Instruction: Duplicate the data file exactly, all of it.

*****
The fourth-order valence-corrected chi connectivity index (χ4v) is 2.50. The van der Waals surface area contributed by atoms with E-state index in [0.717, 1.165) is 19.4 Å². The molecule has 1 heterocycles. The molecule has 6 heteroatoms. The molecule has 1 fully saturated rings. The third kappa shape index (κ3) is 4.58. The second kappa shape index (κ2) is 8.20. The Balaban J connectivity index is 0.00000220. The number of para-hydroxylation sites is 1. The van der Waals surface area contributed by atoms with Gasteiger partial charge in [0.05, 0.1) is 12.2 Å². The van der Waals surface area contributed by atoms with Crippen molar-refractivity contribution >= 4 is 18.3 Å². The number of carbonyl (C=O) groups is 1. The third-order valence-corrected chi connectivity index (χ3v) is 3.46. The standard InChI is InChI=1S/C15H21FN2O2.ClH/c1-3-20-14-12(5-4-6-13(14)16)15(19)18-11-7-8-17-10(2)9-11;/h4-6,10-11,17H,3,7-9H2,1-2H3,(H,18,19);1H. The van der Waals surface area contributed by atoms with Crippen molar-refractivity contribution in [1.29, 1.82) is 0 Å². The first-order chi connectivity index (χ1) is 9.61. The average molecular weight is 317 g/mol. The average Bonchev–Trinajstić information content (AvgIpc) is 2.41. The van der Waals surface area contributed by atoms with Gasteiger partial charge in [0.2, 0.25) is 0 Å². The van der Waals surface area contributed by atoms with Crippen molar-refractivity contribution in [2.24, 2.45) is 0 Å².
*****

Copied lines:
The fourth-order valence-corrected chi connectivity index (χ4v) is 2.50. The van der Waals surface area contributed by atoms with E-state index in [0.717, 1.165) is 19.4 Å². The molecule has 1 heterocycles. The molecule has 6 heteroatoms. The molecule has 1 fully saturated rings. The third kappa shape index (κ3) is 4.58. The second kappa shape index (κ2) is 8.20. The Balaban J connectivity index is 0.00000220. The number of para-hydroxylation sites is 1. The van der Waals surface area contributed by atoms with Gasteiger partial charge in [0.05, 0.1) is 12.2 Å². The van der Waals surface area contributed by atoms with Crippen molar-refractivity contribution >= 4 is 18.3 Å². The number of carbonyl (C=O) groups is 1. The third-order valence-corrected chi connectivity index (χ3v) is 3.46. The standard InChI is InChI=1S/C15H21FN2O2.ClH/c1-3-20-14-12(5-4-6-13(14)16)15(19)18-11-7-8-17-10(2)9-11;/h4-6,10-11,17H,3,7-9H2,1-2H3,(H,18,19);1H. The van der Waals surface area contributed by atoms with Crippen molar-refractivity contribution in [1.29, 1.82) is 0 Å². The first-order chi connectivity index (χ1) is 9.61. The average molecular weight is 317 g/mol. The average Bonchev–Trinajstić information content (AvgIpc) is 2.41. The van der Waals surface area contributed by atoms with Gasteiger partial charge in [0.2, 0.25) is 0 Å². The van der Waals surface area contributed by atoms with Crippen molar-refractivity contribution in [2.24, 2.45) is 0 Å².